There is perhaps no individual this awards season who could garner more recognition come Oscar nominations morning than the incomparable Warren Beatty. As star, director, writer and producer of 20th Century Fox’s “Rules Don’t Apply” — the story of an aspiring actress (Lily Collins), her driver (Alden Ehrenreich) and their employer, the eccentric billionaire Howard Hughes (Beatty) — it is not inconceivable that he could land four nominations. Eye-popping as that may seem, such would not be the first time, or even the second for Beatty to receive four bids for a film. A 14-time Oscar nominee, with one competitive win and one honorary prize under his belt, Beatty has for nearly half a century been a mainstay at the Oscars.
At age 30, in 1967, Beatty received his first two Oscar nominations, for producing and starring alongside fellow up-and-comer Faye Dunaway in Arthur Penn‘s “Bonnie & Clyde.” While this landmark picture proved divisive among critics at the time – Pauline Kael and Roger Ebert were among its fiercest defenders – it was a box office success and garnered 10 Oscar nominations. Ultimately, it took home two prizes — Best Supporting Actress (Estelle Parsons) and Best Cinematography (Burnett Guffey) – while “In the Heat of the Night” and that film’s Rod Steiger topped “Bonnie & Clyde” and Beatty in Best Picture and Best Actor respectively.
By the mid-1970s, Beatty was among the most powerful players in Hollywood. His next appearance at the Oscars came in 1975, when he, alongside Robert Towne, landed a Best Original Screenplay nomination for Hal Ashby‘s biting social satire “Shampoo.” The picture, another box office hit for Beatty, earned four Oscar nominations in total, winning one – Best Supporting Actress for Lee Grant. Beatty and Towne lost to future AMPAS president Frank Pierson, who penned “Dog Day Afternoon.”
Three years later, in 1978, Beatty pulled off a truly monumental achievement on Oscar nominations morning. “Heaven Can Wait,” a charming retooling of the 1941 film “Here Comes Mr. Jordan,” marked Beatty’s directorial debut (alongside Buck Henry) and he had acting, writing (alongside Elaine May) and producing duties to boot. Yet another critically acclaimed moneymaker, “Heaven Can Wait” scored nine Oscar nominations, including quadruple recognition for Beatty (thereby equalling the record set by Orson Welles for “Citizen Kane” in 1941). In a year dominated by two films on the Vietnam War (“Coming Home” and Best Picture winner “The Deer Hunter”), “Heaven Can Wait” only took home one award – Best Art Direction (for Paul Sylbert, Edwin O’Donovan and George Gaines).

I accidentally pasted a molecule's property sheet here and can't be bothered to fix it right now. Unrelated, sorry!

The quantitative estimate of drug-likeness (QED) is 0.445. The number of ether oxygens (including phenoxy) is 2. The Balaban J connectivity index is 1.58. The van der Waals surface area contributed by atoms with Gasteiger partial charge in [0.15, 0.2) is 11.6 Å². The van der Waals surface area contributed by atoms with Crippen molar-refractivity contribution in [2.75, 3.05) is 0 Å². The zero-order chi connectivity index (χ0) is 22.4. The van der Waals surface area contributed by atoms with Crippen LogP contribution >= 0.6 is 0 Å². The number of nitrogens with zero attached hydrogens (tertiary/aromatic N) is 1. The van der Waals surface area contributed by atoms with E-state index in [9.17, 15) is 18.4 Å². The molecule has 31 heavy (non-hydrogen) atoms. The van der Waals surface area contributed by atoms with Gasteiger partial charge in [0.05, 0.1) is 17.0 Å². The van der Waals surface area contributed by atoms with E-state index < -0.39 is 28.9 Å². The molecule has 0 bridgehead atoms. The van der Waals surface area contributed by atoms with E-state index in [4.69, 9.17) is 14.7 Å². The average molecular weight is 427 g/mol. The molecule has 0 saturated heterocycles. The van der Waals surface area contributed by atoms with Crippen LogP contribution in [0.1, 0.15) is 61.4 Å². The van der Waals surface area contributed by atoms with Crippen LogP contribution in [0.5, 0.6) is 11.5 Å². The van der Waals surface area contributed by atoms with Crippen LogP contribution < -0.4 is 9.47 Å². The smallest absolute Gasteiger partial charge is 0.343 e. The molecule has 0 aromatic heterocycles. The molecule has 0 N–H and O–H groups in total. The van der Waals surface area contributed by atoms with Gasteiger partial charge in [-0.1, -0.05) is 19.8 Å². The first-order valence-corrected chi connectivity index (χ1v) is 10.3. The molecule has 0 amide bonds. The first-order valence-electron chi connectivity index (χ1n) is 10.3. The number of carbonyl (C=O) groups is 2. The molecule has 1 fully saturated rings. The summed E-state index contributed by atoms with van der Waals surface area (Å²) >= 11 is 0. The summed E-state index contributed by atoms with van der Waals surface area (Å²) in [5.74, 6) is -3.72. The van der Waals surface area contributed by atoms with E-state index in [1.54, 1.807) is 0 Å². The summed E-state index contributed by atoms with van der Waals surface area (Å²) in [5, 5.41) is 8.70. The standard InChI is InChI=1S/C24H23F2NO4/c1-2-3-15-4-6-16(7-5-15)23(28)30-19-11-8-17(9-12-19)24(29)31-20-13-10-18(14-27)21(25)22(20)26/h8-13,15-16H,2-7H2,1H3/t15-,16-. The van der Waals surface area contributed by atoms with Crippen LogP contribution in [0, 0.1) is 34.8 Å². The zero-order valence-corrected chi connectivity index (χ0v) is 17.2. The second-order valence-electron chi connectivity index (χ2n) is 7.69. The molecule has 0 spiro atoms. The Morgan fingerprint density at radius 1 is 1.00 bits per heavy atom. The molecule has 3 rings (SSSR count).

For more than a decade, Beatty had wanted to make a movie about author and journalist John Reed (“Ten Days That Shook the World”). In 1981, he delivered “Reds,” an ambitious, big-budget epic chronicling key moments in Reed’s life. While not quite the box office success of his prior films, “Reds” earned Beatty some of the best critical notices of his career. The picture landing a hefty 12 nominations, including another quadruple showing for Beatty. On Oscar night, Beatty at last took the stage to accept an Academy Award, Best Director. “Reds” scored two other victories: Best Supporting Actress (Maureen Stapleton) and Best Cinematography (Vittorio Storaro). “Chariots of Fire” scored what was deemed a major upset for the Best Picture prize.
It was at this point that Beatty took nearly a decade-long hiatus from the director’s chair. He ultimately returned in a big way, in 1990, with his much-anticipated film adaptation of the classic “Dick Tracy” comic strip. The lavishly designed production marked a massive box office success for Beatty, topping $100 million domestically, and the picture fared splendidly at the Oscars too, scoring seven nominations, including one for Al Pacino in Best Supporting Actor. On awards night, “Dick Tracy” went home with three Oscars: Best Art Direction (Richard Sylbert and Rick Simpson), Best Makeup (John Caglione Jr. and Doug Drexler) and Best Original Song (Stephen Sondheim‘s dazzling “Sooner or Later”).
The following year, Beatty headlined Oscar-winning director Barry Levinson‘s “Bugsy,” a sumptuously crafted film about the life of mobster Bugsy Siegel. It was then that Beatty met the love of his life, leading lady Annette Bening. Beatty secured two nominations on Oscar morning, for producing and acting in the picture. Of the film’s 10 Oscar nominations, “Bugsy” won two: Best Art Direction (Dennis Gassner and Nancy Haigh) and Best Costume Design (Albert Wolsky).
In the years since “Bugsy,” Beatty picked up another screenwriting nomination in 1998 for his uproariously funny political satire “Bulworth” (co-written by Jeremy Pikser) and the following year was named recipient of the Irving G. Thalberg Memorial Award. Beatty has also, of course, joined wife Bening at the Oscars when she contended.
This year, with Bening winning raves for her work in “20th Century Women” and Beatty back on the big screen (and in the director’s chair for the first time in nearly two decades), it seems exceedingly likely we’ll be seeing this couple grace the red carpet yet again on February 26.
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